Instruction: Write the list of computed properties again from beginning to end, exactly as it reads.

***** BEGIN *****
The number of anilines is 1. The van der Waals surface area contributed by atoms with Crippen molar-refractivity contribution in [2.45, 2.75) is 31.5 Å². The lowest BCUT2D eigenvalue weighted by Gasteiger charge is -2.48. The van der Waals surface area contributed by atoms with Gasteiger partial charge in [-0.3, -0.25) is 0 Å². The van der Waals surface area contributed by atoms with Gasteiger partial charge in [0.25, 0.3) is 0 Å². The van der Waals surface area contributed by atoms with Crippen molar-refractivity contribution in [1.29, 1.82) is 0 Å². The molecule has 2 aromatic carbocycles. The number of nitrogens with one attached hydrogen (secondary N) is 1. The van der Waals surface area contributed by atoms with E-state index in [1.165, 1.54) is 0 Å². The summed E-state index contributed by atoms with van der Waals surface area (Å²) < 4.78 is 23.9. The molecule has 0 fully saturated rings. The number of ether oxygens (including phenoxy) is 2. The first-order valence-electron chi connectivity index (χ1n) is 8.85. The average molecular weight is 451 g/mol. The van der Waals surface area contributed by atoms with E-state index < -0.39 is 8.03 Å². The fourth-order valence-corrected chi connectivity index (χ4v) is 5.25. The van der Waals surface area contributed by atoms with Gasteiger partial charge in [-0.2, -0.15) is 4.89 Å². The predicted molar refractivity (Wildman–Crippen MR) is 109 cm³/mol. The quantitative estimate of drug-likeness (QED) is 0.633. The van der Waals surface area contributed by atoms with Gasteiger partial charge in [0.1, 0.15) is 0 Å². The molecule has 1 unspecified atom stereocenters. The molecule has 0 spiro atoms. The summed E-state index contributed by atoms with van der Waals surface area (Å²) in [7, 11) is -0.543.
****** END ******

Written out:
The number of anilines is 1. The van der Waals surface area contributed by atoms with Crippen molar-refractivity contribution in [2.45, 2.75) is 31.5 Å². The lowest BCUT2D eigenvalue weighted by Gasteiger charge is -2.48. The van der Waals surface area contributed by atoms with Gasteiger partial charge in [-0.3, -0.25) is 0 Å². The van der Waals surface area contributed by atoms with Gasteiger partial charge in [0.25, 0.3) is 0 Å². The van der Waals surface area contributed by atoms with Crippen molar-refractivity contribution in [1.29, 1.82) is 0 Å². The molecule has 2 aromatic carbocycles. The number of nitrogens with one attached hydrogen (secondary N) is 1. The van der Waals surface area contributed by atoms with E-state index in [1.165, 1.54) is 0 Å². The summed E-state index contributed by atoms with van der Waals surface area (Å²) < 4.78 is 23.9. The molecule has 0 fully saturated rings. The number of ether oxygens (including phenoxy) is 2. The first-order valence-electron chi connectivity index (χ1n) is 8.85. The average molecular weight is 451 g/mol. The van der Waals surface area contributed by atoms with E-state index < -0.39 is 8.03 Å². The fourth-order valence-corrected chi connectivity index (χ4v) is 5.25. The van der Waals surface area contributed by atoms with Gasteiger partial charge in [-0.2, -0.15) is 4.89 Å². The predicted molar refractivity (Wildman–Crippen MR) is 109 cm³/mol. The quantitative estimate of drug-likeness (QED) is 0.633. The van der Waals surface area contributed by atoms with Gasteiger partial charge in [0.1, 0.15) is 0 Å². The molecule has 1 unspecified atom stereocenters. The molecule has 0 spiro atoms. The summed E-state index contributed by atoms with van der Waals surface area (Å²) in [7, 11) is -0.543.